Flying at half-mast: connecting kea decline to mast years

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New research published in the New Zealand Journal of Zoology shows that mast years are bad news for kea. Native beech trees produce millions of tasty seeds in a mast year, which rodents love. The rodent populations explode, setting in motion a devastating cascade of events. But it’s when the masting stops that taonga species like kea are really at risk.

A kea perched on a rock
Kea silhouette. Image credit: Alastair Mark

Department of Conservation (DOC) scientists, Josh Kemp and Laura Young (who also works for the Kea Conservation Trust), led the research with help from their field teams. They drew on 30 years of data from three key sites in the South Island (Te Waipounamu) and hope their research will help save the cheeky parrots from further declines.

The mystery of the Nelson Lakes kea

Kea close-up
Kea. Image credit: Steve (via Wikimedia Commons)

Josh says it all started with the mysterious disappearance of kea from Nelson Lakes National Park. DOC started radio-tagging and monitoring kea in the park in 1990. 

“In the 90s, things were going well for kea. The nests were making it through nearly half the time, and the juveniles we radio-tagged were surviving the early years really well,” Josh says.

But when researchers returned more than a decade later, they found that kea had declined by 70% in 12 years. They knew there’d been a big mast event at the turn of the millennium (1999-2000), with beech trees and other natives like rimu all seeding at once, creating a bumper feast for rodents.

It was devastating for native birds. “Mōhua disappeared from Mount Stokes, and kākāriki karaka disappeared from the north branch of the Hurunui in the Waimakariri – it was a disastrous time,” Josh says.

Mastering the problem

A kea flying away from the camera
Kea in flight. Image credit: Christian Mehlfuhrer (via Wikimedia Commons)

“Kea don’t suffer much from rats, but the rats and mice bring a plague of stoats,” Josh says. Rodents are a key prey species for stoats so, when their numbers increase, stoats are hot on their tails.

The problems start when the mast runs out and rodent numbers drop back down. Without rats and mice to hunt, the hungry stoats switch to other prey. This ‘prey-switching’ is bad news for birds that nest on the ground or in the holes of trees. Josh says stoats get bolder during the “post-mast years of desperation,” and will take on bigger birds like kea and even takahē.

“Now we’re also seeing feral cats coming into the forests more and more. So it’s that combination of a stoat irruption, a feral cat incursion, and then the crash in mouse abundance that just combines to create a perfect storm for kea,” Josh says. 

Kea-ful research

The research focused on three key areas – South Westland, Kahurangi National Park, and the Eastern forests. While the east has smaller forests made up of drier beech trees, the west is wetter and covers larger areas with mixed forests. 

Because they’d started monitoring in the 90s, they had 30 years of data from the three study areas to draw on. They had information about nesting success, the lives (and deaths) of individual birds, predator populations, as well as their own field observations.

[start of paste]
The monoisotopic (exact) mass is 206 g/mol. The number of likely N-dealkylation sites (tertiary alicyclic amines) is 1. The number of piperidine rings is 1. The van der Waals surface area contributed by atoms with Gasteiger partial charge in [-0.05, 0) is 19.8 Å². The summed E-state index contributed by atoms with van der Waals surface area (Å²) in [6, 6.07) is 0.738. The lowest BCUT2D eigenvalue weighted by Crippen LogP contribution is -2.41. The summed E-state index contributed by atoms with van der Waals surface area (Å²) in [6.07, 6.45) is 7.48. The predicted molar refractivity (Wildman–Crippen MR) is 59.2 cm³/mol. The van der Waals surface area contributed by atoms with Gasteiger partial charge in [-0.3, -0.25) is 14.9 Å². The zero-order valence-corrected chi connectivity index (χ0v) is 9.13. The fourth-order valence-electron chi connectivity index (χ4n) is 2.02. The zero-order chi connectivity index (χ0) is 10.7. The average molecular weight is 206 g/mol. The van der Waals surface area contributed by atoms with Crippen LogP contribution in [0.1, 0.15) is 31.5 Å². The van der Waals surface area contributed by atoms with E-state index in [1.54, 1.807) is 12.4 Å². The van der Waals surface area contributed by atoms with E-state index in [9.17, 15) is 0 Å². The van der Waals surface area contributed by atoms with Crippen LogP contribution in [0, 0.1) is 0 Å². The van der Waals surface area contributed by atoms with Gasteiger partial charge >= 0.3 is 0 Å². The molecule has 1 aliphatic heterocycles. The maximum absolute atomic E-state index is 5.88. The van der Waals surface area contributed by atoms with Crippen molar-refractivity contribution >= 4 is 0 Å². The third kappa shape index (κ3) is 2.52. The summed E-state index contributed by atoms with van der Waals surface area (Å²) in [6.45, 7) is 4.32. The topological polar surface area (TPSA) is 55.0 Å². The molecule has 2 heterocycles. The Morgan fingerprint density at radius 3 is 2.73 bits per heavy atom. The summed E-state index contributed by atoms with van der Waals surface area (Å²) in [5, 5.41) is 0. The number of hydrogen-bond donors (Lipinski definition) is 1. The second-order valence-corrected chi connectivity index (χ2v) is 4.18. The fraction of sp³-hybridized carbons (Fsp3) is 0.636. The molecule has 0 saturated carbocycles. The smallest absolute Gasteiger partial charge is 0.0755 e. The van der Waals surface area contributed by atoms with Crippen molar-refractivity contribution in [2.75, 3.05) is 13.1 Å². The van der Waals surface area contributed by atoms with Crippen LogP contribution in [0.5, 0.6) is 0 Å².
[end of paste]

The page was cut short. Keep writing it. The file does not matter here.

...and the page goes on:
Using radio-tagging, the team could locate and recover dead kea quickly and look for clues in the field as to how they died.

So what did they find?

Kea feathers on the ground
Remains of an adult female kea in the Doubtful Valley. She tested positive for feral cat DNA. You can see the radio transmitter in the back. Image credit: Josh Kemp

Kea populations in the east definitely have it harder than their relatives over the Main Divide. Over the study period, far more kea were killed by stoats and feral cats in the drier eastern forests than in the west, with introduced predators responsible for 85% of kea deaths. 

They also concluded that post-mast years are devastating for kea. Following the 2019 mast, only 66% of the birds survived through 2020, with the same low survival rates again in 2021. This means two-thirds of adult kea died in this two-year period.

But the research also shows that predator control really works. In areas with 1080 operations, kea had a 90% survival rate during the mast and post-mast period. This is the survival rate that’s needed for the species to thrive.

Because kea suffer greatly in post-mast years, the researchers recommend targeting introduced predators in the months just before the rodent population crashes. They also suggest focusing on the east, where kea are more vulnerable, extending predator monitoring programmes and funding research into feral cats in the eastern forests.

Weka, takahē, whio, kiwi and even wētā, will also benefit from this research. Now they know why kea are so rare in the east, DOC is focusing on turning the tide for kea in this part of the country.

Kea to help?

If you live somewhere with kea nearby, join a trapping group or help with conservation in the area. You can also volunteer or donate to the Kea Conservation Trust.

If you’re heading into the field to run a trap-line or go on a tramp, complete a kea survey while you’re out. Josh says, “The absences are just as important as the presences – you only have to be in the bush for one hour and you can log a one-hour survey.” 

With the right help, kea can fly at full mast again.